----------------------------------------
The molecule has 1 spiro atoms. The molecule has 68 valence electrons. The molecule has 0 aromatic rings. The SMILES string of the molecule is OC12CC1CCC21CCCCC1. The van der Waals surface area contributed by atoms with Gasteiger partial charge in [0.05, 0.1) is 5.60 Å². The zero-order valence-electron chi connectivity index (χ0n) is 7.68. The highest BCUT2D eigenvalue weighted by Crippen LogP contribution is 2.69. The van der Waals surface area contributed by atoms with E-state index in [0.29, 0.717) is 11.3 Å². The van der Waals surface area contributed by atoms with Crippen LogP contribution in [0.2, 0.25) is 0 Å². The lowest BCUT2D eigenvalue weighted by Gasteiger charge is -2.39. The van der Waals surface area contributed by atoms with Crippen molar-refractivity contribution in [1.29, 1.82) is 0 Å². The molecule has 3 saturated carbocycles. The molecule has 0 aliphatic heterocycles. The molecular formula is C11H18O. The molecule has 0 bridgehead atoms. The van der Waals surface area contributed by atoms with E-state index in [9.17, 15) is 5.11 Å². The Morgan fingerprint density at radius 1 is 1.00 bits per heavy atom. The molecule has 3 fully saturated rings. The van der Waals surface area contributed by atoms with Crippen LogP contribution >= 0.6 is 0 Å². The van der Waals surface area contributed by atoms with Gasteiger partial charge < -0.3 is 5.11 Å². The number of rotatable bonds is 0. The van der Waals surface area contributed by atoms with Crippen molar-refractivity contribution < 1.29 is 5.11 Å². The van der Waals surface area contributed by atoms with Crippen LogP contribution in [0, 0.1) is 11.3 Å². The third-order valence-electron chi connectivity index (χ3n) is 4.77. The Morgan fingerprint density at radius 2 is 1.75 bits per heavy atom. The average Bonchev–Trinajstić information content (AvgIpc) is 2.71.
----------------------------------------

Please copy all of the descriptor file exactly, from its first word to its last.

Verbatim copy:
The molecule has 1 spiro atoms. The molecule has 68 valence electrons. The molecule has 0 aromatic rings. The SMILES string of the molecule is OC12CC1CCC21CCCCC1. The van der Waals surface area contributed by atoms with Gasteiger partial charge in [0.05, 0.1) is 5.60 Å². The zero-order valence-electron chi connectivity index (χ0n) is 7.68. The highest BCUT2D eigenvalue weighted by Crippen LogP contribution is 2.69. The van der Waals surface area contributed by atoms with E-state index in [0.29, 0.717) is 11.3 Å². The van der Waals surface area contributed by atoms with Crippen LogP contribution in [0.2, 0.25) is 0 Å². The lowest BCUT2D eigenvalue weighted by Gasteiger charge is -2.39. The van der Waals surface area contributed by atoms with Crippen molar-refractivity contribution in [1.29, 1.82) is 0 Å². The molecule has 3 saturated carbocycles. The molecule has 0 aliphatic heterocycles. The molecular formula is C11H18O. The molecule has 0 bridgehead atoms. The van der Waals surface area contributed by atoms with E-state index in [9.17, 15) is 5.11 Å². The Morgan fingerprint density at radius 1 is 1.00 bits per heavy atom. The molecule has 3 fully saturated rings. The van der Waals surface area contributed by atoms with Crippen LogP contribution >= 0.6 is 0 Å². The van der Waals surface area contributed by atoms with Gasteiger partial charge < -0.3 is 5.11 Å². The number of rotatable bonds is 0. The van der Waals surface area contributed by atoms with Crippen molar-refractivity contribution < 1.29 is 5.11 Å². The van der Waals surface area contributed by atoms with Crippen LogP contribution in [0, 0.1) is 11.3 Å². The third-order valence-electron chi connectivity index (χ3n) is 4.77. The Morgan fingerprint density at radius 2 is 1.75 bits per heavy atom. The average Bonchev–Trinajstić information content (AvgIpc) is 2.71.